5. A catalyst warming apparatus of an internal combustion engine according to claim 1, wherein said ignition means is disposed such that flame resulting from ignition of a combustible mixture is produced in a portion upstream of a catalyst carrier within said main exhaust-purifying catalyst.
6. A catalyst warming apparatus of an internal combustion engine according to claim 5, wherein the portion upstream of the catalyst carrier within said main exhaust-purifying catalyst has a heat insulated structure.
7. A catalyst warming apparatus of an internal combustion engine according to claim 1, further comprising exhaust throttling means for throttling a flow rate of the exhaust gas flowing through said exhaust passage when said combustible-component supply means is supplying the fuel and air to the exhaust passage upstream of said sub exhaust-purifying catalyst.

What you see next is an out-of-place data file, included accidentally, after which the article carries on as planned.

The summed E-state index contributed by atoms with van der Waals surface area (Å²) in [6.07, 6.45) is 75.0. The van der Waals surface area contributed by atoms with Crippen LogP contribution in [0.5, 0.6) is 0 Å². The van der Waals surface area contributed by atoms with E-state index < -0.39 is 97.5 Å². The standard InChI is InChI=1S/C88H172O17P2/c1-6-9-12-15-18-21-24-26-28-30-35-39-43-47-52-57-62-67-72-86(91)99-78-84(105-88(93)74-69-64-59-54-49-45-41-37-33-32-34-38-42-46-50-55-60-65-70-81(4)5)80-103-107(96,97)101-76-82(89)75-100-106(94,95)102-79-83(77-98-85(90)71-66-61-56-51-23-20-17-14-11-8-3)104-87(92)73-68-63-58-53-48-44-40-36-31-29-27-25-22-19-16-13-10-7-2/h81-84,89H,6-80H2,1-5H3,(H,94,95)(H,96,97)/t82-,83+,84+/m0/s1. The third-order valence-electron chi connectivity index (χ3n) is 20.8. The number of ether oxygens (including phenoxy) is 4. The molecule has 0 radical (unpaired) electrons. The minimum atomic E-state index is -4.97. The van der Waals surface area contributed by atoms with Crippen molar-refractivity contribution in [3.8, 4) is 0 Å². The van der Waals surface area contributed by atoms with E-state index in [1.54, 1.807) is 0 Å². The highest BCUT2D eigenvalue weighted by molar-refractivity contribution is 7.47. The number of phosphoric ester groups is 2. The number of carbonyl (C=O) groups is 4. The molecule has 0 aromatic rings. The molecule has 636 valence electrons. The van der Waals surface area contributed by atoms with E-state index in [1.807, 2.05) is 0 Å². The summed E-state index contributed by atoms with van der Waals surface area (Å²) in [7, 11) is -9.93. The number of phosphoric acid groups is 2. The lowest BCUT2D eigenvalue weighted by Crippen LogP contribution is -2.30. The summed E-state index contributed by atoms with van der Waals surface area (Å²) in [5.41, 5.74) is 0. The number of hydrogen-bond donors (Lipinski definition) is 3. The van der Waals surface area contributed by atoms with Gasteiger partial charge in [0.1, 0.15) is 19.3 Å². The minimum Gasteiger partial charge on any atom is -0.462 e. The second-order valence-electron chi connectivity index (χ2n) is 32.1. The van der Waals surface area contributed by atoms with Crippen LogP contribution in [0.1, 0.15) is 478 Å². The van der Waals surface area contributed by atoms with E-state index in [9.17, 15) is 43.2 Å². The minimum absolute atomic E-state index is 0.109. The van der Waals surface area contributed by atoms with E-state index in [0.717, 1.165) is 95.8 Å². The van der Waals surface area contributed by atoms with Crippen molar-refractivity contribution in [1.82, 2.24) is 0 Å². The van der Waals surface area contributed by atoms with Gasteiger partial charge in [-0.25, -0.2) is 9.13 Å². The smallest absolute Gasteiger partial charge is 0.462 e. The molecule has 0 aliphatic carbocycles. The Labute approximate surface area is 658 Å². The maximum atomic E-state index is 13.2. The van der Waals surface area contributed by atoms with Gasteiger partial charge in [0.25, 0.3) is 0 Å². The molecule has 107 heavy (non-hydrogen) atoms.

8. A catalyst warming apparatus of an internal combustion engine according to claim 7, wherein said exhaust throttling means is provided in said exhaust passage downstream of said main exhaust-purifying catalyst.
Description
BACKGROUND ART

The present invention generally relates to a technology for purifying the exhaust gas of internal combustion engines mounted in automobiles and the like, and in particular, relates to a technology for improving exhaust emissions by activating early on an exhaust-purifying catalyst disposed in an exhaust passage of the internal combustion engine.